Governor's Office news release
McDonnell today encouraged Virginians to prepare for a potential significant
winter storm that will affect the Commonwealth beginning tonight and lasting
through late Wednesday/early Thursday. While exact impacts are still somewhat
uncertain, Virginians should make preparations now for possible power outages
and unsafe road conditions. The Governor participated in a full storm briefing
earlier today with representatives from the National Weather Service, the State
Police, the Virginia Department of Emergency Management, the Virginia
Department of Health, the Virginia National Guard, and numerous other agencies
and officials, including several members of his Cabinet.
Speaking about the storm, the Governor remarked, "While computer models
continue to paint slightly different pictures regarding the exact location of
the heaviest accumulations in the Commonwealth, we know that heavy snow,
accompanied by high winds, is on the way for many areas of Virginia. This snow
will accumulate rapidly at its peak and the combination of wet snow and high
winds will likely lead to widespread power outages in many cities and counties.
Weather conditions are anticipated to be the most severe in areas like the
northern Shenandoah Valley, the northern Piedmont and Northern Virginia. I
urge all Virginians to take the appropriate steps now to prepare for this
storm. And I ask Virginians to also do what we do best: look out for one
another. If you have an elderly neighbor, check in on them during the storm; if
you know a family in need make sure they are prepared to get through this
storm. We are preparing at the state level for this late-winter event. But even
with the best preparations there will still be power outages and dangerous
travel conditions. I ask all Virginians to work together and help one another
as we go through this storm over the next 24 to 36 hours."
Virginia state agencies, local governments, power companies and
telecommunication providers are taking all necessary and prudent steps to
ensure they are prepared for whatever weather might impact the Commonwealth.
The following steps have already been taken to prepare for the storm:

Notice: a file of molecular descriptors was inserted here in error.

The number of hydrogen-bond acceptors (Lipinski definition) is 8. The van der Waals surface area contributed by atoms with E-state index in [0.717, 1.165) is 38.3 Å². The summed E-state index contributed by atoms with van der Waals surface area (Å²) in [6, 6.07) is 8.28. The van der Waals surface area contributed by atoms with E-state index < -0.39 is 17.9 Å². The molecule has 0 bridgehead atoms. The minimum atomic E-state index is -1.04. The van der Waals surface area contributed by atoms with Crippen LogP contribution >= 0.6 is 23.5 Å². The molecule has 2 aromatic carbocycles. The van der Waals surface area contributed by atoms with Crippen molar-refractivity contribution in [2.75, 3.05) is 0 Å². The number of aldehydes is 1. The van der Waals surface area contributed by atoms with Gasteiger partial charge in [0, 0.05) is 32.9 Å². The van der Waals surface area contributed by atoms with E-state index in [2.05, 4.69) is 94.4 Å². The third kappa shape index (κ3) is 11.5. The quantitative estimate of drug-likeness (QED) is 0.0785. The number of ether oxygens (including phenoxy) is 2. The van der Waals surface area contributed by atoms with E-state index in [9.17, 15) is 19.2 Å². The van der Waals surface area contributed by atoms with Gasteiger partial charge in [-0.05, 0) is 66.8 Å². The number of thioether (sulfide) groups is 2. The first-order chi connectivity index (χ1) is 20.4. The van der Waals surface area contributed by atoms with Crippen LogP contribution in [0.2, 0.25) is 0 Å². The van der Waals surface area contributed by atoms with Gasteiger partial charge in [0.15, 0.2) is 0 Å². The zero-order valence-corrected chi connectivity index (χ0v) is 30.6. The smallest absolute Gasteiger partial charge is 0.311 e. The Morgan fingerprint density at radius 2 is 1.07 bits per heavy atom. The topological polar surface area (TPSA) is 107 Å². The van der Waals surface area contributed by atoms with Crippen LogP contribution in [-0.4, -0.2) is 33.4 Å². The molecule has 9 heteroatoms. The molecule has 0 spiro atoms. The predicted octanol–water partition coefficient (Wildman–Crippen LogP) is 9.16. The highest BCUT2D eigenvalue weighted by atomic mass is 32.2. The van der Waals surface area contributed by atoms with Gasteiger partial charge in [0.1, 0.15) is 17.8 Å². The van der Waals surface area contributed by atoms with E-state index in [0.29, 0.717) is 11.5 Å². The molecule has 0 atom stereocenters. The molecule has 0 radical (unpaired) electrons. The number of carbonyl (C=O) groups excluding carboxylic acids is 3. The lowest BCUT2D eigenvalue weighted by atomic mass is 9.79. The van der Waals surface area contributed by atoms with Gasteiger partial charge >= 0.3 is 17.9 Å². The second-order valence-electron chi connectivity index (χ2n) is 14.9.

- The Governor has
directed all executive branch agencies with non-essential employees living or
working in official storm watch or warning areas to allow eligible tele-workers
to work remotely or to be generous in approving unplanned leave requests
Virginia Department of Emergency Management is coordinating preparations at the
state level, including holding conference calls with the National Weather
Service, local governments and other state agencies.
in the Virginia Emergency Operations Center will be increased beginning at 7
a.m. Wednesday for the duration of the event.
Virginia Department of Transportation is fully prepared for this event,
including deploying more than 4,000 salt trucks in northern Virginia by
Wednesday morning. VDOT will work 24/7 operations throughout the storm
and beyond as required.
Virginia State Police staff are on stand-by with all troopers, supervisors and
selected civilian staff statewide prepared for immediate deployment and
extended work shifts based on the storm.
National Guard is on alert if needed to assist localities and several units in
northern and western Virginia have been advised to begin preparations
Virginia Department of Health is coordinating with hospitals and local
emergency services departments.
sector power companies and telecommunications providers are coordinating with
the Virginia Emergency Operations Center on storm preparation efforts.
Administration officials have been in direct contact already with
representatives from Dominion Virginia Power and other Virginia power
Can Help …
where you need to be before the weather gets bad. If possible, delay
travel on Wednesday to allow VDOT crews to clear the roads. Most
accidents happen within the first two hours after a storm begins. If you
must drive, wear a seatbelt.
media outlets for notices of closures of government offices or private
operations to avoid unnecessary travel
current road condition information by calling 511 or visiting www.511Virginia.org
sure you have essential supplies on hand: at least three days of food that does
not require refrigeration or electricity to prepare; at least three days of
water (one gallon per person per day); a battery-powered and/or hand-crank
radio to get information from local media; a family emergency plan.
www.ReadyVirginia.gov for additional
information and download the new Ready Virginia app for iPhones and Android
all mobile communication devices now
you lose power, call your power company to report it.
not operate generators indoors. Follow manufacturer's directions exactly.
call 911 for life-threatening emergencies.
bring in all pets from outside during the storm
governments may open warming centers or overnight shelters in affected
areas. Get shelter information from your local emergency management
office or by calling 211.
you need assistance for a person with special needs, call 211 or visit www.211virginia.org. All referrals are